CNS Drug Reviews 02/2007; 13(2):260-77. · 4.92 Impact Factor
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    ABSTRACT: Indomethacin has been suggested for the treatment of Alzheimer's disease (AD), but its use is limited by gastrointestinal and renal toxicity. To overcome this limitation, D-Pharm Ltd. (Rehovot, Israel) developed DP-155 (mixture of 1-steroyl and 1-palmitoyl-2-{6-[1-(p-chlorobenzoyl)-5-methoxy-2-methyl-3-indolyl acetamido] hexanoyl}-Sn-glycero-3-phosophatidyl [corrected] choline), a lecithin derivative of indomethacin. Safety was tested by daily oral administration of DP-155 or indomethacin to rats in a dose range of 0.007 to 0.28 mmol/kg. The prevalence of gastrointestinal ulceration was significantly lower (10-fold) for DP-155 than for indomethacin, and the ulcerations were delayed. Signs of renal toxicity, namely reduced urine output and increased urine N-acetyl glycosaminidase to creatinine ratio, were 5-fold lower for DP-155. Indomethacin, but not an equimolar dose of DP-155, reduced urine bicyclo-prostaglandin E(2). An equimolar oral dose of DP-155 or indomethacin, administered every 4 h for 3 days, was equally efficacious in reducing the levels of Abeta42 in the brains of Tg2576 mice. Indomethacin was the principal metabolite of DP-155 in the serum. After DP-155 oral administration, indomethacin's half-life in the serum and the brain was 22 and 93 h, respectively, compared with 10 and 24 h following indomethacin oral administration. The brain to serum ratio was 3.5 times higher for DP-155 than indomethacin. This finding explains the efficacy of DP-155 in reducing Abeta42 brain levels, despite the low systemic blood concentrations of indomethacin derived from DP-155. In conclusion, compared with indomethacin, DP-155 has significantly lower toxicity in the gut and kidney while maintaining similar efficacy to indomethacin in lowering Abeta42 in the brains of Tg2576 mice. This superior safety profile highlights DP-155's potential as an improved indomethacin-based therapy for AD.
    Journal of Pharmacology and Experimental Therapeutics 10/2006; 318(3):1248-56. · 3.89 Impact Factor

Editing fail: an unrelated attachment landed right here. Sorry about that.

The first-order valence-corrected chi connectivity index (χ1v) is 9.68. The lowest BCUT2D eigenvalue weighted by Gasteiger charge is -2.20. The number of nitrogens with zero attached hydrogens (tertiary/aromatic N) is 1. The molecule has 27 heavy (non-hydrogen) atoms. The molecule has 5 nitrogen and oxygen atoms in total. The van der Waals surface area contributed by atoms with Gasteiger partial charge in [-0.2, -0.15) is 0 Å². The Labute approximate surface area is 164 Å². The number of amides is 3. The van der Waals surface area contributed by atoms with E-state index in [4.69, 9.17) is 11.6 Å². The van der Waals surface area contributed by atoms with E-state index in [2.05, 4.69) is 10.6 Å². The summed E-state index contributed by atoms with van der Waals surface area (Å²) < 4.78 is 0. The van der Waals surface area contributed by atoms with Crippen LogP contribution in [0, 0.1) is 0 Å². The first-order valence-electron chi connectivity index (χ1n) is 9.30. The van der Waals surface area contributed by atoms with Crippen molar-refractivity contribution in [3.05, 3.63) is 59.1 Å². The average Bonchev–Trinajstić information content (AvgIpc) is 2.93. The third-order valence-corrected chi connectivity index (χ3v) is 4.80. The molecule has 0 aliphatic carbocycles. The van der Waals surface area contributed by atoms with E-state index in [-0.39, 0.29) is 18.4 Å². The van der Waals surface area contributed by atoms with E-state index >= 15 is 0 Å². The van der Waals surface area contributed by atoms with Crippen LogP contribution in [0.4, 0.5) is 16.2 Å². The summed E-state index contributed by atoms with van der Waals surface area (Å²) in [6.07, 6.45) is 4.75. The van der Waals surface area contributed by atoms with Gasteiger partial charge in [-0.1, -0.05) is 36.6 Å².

• Article: DP-VPA
    G. Rosenberg, J. E. Friedman, I. Shapiro, A. Kozak
    Drugs of The Future - DRUG FUTURE. 01/2005; 30(12).
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    ABSTRACT: Metals such as zinc, copper and iron contribute to aggregation of amyloid-beta (Abeta) protein and deposition of amyloid plaques in Alzheimer's disease (AD). We examined whether the lipophilic metal chelator DP-109 inhibited these events in aged female hAbetaPP-transgenic Tg2576 mice. Daily gavage administration of DP-109 for 3 months markedly reduced the burden of amyloid plaques and the degree of cerebral amyloid angiopathy in brains, compared to animals receiving vehicle treatment. Moreover, DP-109 treatment appeared to facilitate the transition of Abeta from insoluble to soluble forms in the cerebrum. These results further support the hypothesis that endogenous metals are involved in the deposition of aggregated Abeta in brains of AD patients, and that metal chelators may be useful therapeutic agents in the treatment of AD.
    Neurobiology of Aging 01/2004; 25(10):1315-21. · 6.17 Impact Factor
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    ABSTRACT: Disturbance in metallochemical reactions and metal-protein association are associated with chronic neurodegenerative conditions, such as Alzheimer's and Parkinson's disease, as well as with neurodegeneration triggered by acute cerebral ischaemia. Many neurological diseases have been linked directly or indirectly to perturbed homeostasis of Ca, Fe, Zn, or Cu ions. Consequently, acute or chronic neurodegenerative disorders represent excellent targets for exploiting metal ion chelator approaches. Drug Dev. Res. 56: 300–309, 2002. © 2002 Wiley-Liss, Inc.
    Drug Development Research 06/2002; 56(3):300 - 309. · 0.87 Impact Factor

Publication Stats

143 Citations
18.43 Total Impact Points


  • 2007
    • University of Pretoria
      Πρετόρια/Πόλη του Ακρωτηρίου, Gauteng, South Africa